Hear me, O man: the form of God is ineffable and inexpressible, since it cannot be seen with merely human eyes. For he is in glory uncontainable, in greatness incomprehensible, in loftiness inconceivable, in strength incomparable, in wisdom unteachable, in goodness inimitable, in beneficence inexpressible.
This quote comes from work To Autolycus (Ad Autolycum) by the second-century apologist Theophilus. According to the Eusebius he became bishop of Antioch 169. Autolycus, was written sometime after the death of Roman emperor Marcus Aurelius (March 17, 180) since Theophilus refers to it in the work.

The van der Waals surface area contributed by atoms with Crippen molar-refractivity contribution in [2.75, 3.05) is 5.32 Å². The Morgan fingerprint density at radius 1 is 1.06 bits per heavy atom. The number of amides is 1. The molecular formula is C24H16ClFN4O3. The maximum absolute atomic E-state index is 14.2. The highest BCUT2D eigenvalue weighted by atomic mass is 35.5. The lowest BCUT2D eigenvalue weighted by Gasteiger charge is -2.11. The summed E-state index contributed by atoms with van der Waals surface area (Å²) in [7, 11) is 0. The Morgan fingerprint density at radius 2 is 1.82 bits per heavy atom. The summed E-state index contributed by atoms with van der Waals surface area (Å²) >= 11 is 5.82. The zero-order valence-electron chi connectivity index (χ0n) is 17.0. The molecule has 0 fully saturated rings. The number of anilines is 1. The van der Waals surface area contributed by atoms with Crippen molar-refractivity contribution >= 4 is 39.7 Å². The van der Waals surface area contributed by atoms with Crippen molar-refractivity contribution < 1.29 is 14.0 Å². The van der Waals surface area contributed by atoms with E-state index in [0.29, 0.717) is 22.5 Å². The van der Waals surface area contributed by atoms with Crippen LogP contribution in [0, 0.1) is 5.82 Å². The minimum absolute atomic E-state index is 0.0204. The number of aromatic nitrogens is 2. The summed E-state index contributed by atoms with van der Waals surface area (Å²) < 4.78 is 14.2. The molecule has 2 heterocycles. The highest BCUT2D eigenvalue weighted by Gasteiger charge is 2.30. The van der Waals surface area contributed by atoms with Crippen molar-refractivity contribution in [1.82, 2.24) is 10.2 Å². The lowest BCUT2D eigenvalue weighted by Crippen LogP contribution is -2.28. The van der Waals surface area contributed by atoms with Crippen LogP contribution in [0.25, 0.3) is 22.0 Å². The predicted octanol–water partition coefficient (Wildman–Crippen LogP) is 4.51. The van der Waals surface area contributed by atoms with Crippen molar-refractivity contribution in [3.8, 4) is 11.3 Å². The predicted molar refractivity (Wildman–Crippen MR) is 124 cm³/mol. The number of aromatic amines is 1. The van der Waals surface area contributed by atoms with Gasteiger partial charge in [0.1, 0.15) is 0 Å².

Robert M. Grant, the translator of the edition I have quoted from, is cold toward the literary and rhetorical merits of the work. Yet Theophilus begins his work with the warning, “Fluent speech and euphonious diction produce delight and praise—resulting in empty glory, among wretched men who have a depraved mind.” So it appears that the author was not too concerned to impress others “with words of eloquent wisdom.” Even so, luminaries such as Irenaeus, Tertullian, Novatian, Methodius, and Lactantius all thought highly enough of the work to cite it in some of their own.
Grant is accurate in identifying a greater difficulty with Autolycus: “The theology of Theophilus…is the most radically monotheistic to be found among the Greek Christian apologists.” I would not hesitate to replace “radically” with “dangerously.” Statements about the generation of the Logos in II.10 and II.22 seem closer to Arianism than Trinitarian orthodoxy.
So, as with all things written by men, To Autolycus must be read with care.